Improvements in logistics effectiveness require improved integrated capabilities and authorities that allow logistics challenges to be resolved at the lowest levels, leveraging shared awareness, and focused on effectiveness. The ability to measure effectiveness against efficient performance is critical. This focus on effectiveness will prioritize the force’s critical logistics needs by evaluating all requirements against mission success.
Responsiveness can be improved by leveraging industrial-base support from the point of manufacture to the tactical edge forces. Improved responsiveness through domain-wide visibility and predictive logistics capabilities driven by improved artificial intelligence capabilities will provide sustainment based on finely tuned metrics that eliminate the need to request support. In short, we need to have the ability to autonomously anticipate the needs of the commander, not simply respond faster to bottom-up needs identification.
The use of unmanned platforms will be critical to the future of logistics. Unmanned platforms that support ground distribution will complement unmanned aerial platforms that deliver vital sustainment to widely distributed forces.
In addition, unmanned platforms that can evacuate the injured from the point of injury without sacrificing high-cost combat platforms and additional combat capability will be critical in the dispersed battlefield. Every facet of military logistics must embrace unmanned platforms, from unmanned sea-based ship-to-shore connectors to platforms for the refueling of ships to the use of unmanned platforms for aerial refueling.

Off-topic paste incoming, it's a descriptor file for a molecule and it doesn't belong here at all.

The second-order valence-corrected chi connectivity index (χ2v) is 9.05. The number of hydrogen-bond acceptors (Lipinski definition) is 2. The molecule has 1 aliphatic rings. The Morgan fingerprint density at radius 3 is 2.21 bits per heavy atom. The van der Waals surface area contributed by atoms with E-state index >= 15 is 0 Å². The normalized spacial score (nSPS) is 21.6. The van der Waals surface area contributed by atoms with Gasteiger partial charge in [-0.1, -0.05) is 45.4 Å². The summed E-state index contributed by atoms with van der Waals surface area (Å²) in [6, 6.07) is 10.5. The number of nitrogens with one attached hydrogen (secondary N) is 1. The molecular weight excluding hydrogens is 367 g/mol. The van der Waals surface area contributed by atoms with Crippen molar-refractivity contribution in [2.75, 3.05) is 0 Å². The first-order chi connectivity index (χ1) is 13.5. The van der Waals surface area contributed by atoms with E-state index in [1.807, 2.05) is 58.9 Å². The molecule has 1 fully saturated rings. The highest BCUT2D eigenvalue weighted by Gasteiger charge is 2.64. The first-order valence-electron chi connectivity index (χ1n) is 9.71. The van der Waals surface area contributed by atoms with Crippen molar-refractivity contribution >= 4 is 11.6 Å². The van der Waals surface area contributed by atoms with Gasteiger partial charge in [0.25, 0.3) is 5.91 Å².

To say the least, the challenges of military logistics are unique. Although many of industry’s best practices and technologies are relevant and even vital to the modernization of military logistics, the agility, survivability, responsiveness, and effectiveness of military logistics require another level of integrated innovation in technology and operational concepts.
The Logistics Construct is a tool to enable strategic, operational and tactical movement and sustainment of forces and materiel in support of military functions.
- Integrating force projection and sustainment functions into a coherent operating system
- Anticipating through war gaming in the planning process and sensing during execution
- Interpreting feedback from the interaction of activities and the environment, and then responding through networked capabilities
- Focusing on precision from point-of-effect to the source-of-support
- Projecting and sustaining the joint force in global context.
- Merge force projection and sustainment to support operations
- Employ a knowledge-enhanced effects-based approach
- Sense and interpret force projection and sustainment requirements
- Use collaboration to allow execution of an effects based approach
- Balance operational effectiveness and efficiency and ensure comprehensive force protection.